5. 5
    Ampersand says:

    The thought of Sim crossed my mind as I was writing this strip, I admit. :-p

  6. 6
    nobody.really says:

    I have yet to read Sim’s work (*ducking!*).

    Instead, I was just thinking of Scott Alexander. As we’ve noted elsewhere, Scott Alexander abandoned his Culture War reddit page due to (allegedly) excessive vociferous criticisms from the left. Now he has a new post supporting (a) tolerance of expressions of “outlandish” ideas, and (b) avoiding the Halo Effect—in this case, not judging the merits of a person’s idea based on the merits of that person’s prior ideas. Geniuses sometimes express wacky ideas, wacky people sometimes express genius ideas, and we might achieve better results by remembering this dynamic.

    I understand Alexander to be defending the right to deviate from orthodoxy, even when doing so makes people uncomfortable. He reminds me of Nobel physicist and hyper-white-guy Richard Feynman in his “The Value of Science” address to the hyper-white-guy National Academy of Sciences during the autumn of hyper-white-guy 1955:

    [I]n order to progress, we must recognize our ignorance and leave room for doubt. Scientific knowledge is a body of statements of varying degrees of certainty – some most unsure, some nearly sure, but none absolutely certain. Now, we scientists are used to this…. But I don’t know whether everyone realizes this is true. Our freedom to doubt was born out of a struggle against authority in the early days of science…. I think that it is important that we do not forget this struggle and thus perhaps lose what we have gained.”

  7. 7
    RonF says:

    This cartoon is particularly salient, I think, on the left. I think virtually everyone on the left has had the experience of finding out that someone we admire has done something terrible; has been abusive, in one way or another; has leched at his underlings; or refused to hear “no”; or had a long term relationship with an underage girl; or habitually masturbates in front of surprised and unwilling women. Etcetera, etcetera… the list is depressingly long.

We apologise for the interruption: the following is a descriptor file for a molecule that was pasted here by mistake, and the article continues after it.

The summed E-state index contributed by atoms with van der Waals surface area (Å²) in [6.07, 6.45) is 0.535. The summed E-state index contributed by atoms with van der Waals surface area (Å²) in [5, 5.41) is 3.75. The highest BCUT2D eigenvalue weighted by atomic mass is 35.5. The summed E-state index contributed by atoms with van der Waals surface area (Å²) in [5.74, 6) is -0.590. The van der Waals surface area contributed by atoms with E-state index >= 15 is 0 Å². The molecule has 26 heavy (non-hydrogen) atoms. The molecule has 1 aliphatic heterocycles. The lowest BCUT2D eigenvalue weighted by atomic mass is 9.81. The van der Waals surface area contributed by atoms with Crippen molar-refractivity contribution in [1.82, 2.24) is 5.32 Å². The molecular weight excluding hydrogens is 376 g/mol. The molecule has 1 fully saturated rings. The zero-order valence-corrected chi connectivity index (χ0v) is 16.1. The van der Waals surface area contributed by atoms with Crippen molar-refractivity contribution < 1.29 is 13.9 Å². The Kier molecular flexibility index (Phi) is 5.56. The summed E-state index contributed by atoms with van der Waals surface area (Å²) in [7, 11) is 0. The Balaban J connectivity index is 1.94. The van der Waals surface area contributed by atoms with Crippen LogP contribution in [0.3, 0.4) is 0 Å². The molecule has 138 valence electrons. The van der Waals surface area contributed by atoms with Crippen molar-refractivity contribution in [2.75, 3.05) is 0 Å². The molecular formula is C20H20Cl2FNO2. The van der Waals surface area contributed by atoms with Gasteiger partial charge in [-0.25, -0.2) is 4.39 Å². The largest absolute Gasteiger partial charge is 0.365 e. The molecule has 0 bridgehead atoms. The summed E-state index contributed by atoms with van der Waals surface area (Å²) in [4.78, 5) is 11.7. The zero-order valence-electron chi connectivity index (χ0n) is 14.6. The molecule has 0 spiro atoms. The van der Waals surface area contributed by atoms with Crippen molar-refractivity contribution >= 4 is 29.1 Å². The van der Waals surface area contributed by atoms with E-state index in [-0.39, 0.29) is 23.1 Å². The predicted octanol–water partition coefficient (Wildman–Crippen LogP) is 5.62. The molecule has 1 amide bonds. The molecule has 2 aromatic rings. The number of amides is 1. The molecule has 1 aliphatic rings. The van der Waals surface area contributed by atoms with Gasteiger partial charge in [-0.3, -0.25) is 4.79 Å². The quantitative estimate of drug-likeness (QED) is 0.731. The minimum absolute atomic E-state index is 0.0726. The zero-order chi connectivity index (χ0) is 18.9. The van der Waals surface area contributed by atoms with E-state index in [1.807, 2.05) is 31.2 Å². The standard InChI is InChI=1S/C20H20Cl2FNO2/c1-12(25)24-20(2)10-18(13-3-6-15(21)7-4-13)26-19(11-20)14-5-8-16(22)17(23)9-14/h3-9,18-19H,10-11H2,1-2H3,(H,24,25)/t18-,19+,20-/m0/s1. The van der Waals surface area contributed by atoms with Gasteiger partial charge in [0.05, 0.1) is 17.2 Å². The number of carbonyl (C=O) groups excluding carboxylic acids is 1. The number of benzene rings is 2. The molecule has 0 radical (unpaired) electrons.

This sounds as though you think that a) people on the right don’t appreciate music, movies, popular entertainment or art in general, or b) they don’t think those behaviors are immoral.

    I think virtually everyone on the right has had the same experience – I just think they get to panel 6 a lot quicker.

  8. 8
    Ampersand says:

    This sounds as though you think that a) people on the right don’t appreciate music, movies, popular entertainment or art in general, or b) they don’t think those behaviors are immoral.

    It’s more like c) people on the right enjoy art, know that sometimes creators do immoral behavior, but don’t feel as conflicted by it.

    Which is another way of saying, “they get to panel 6 a lot quicker.” :-p

  9. 9
    Decnavda says:

    I assume that most right-wingers – particularly social conservatives – have to decide early on in their lives between giving up on 95% of art and culture or just accepting that they enjoy art created by people who lead lives they consider immoral.

    Similar to how progressives have to decide early in their lives between joining a commune or just accept that we will often be buying stuff from evil corporations.

  10. 10
    LimitsOfLanguage says:

    A Christian might simply think: “Render unto Caesar the things that are Caesar’s, and unto God the things that are God’s”

    I personally feel perfectly fine with expecting many transgressions to be handled by the police, not feeling an obligation to take part in a mob or otherwise personally punish the person. A person who believes that immorality is punished in the afterlife may feel the same way, but with God acting as post-mortem police.

  11. 11
    RonF says:

    I assume that most right-wingers – particularly social conservatives – have to decide early on in their lives between giving up on 95% of art and culture or just accepting that they enjoy art created by people who lead lives they consider immoral.

    My experience leads me to think that most right-wingers never bother to find out anything about the private lives of the artists they enjoy in the first place. They don’t watch the entertainment press and they don’t follow the lives of celebrities in the media. You’d have to know what kind of lives they were leading before you could decide whether or not to give up on them on that basis.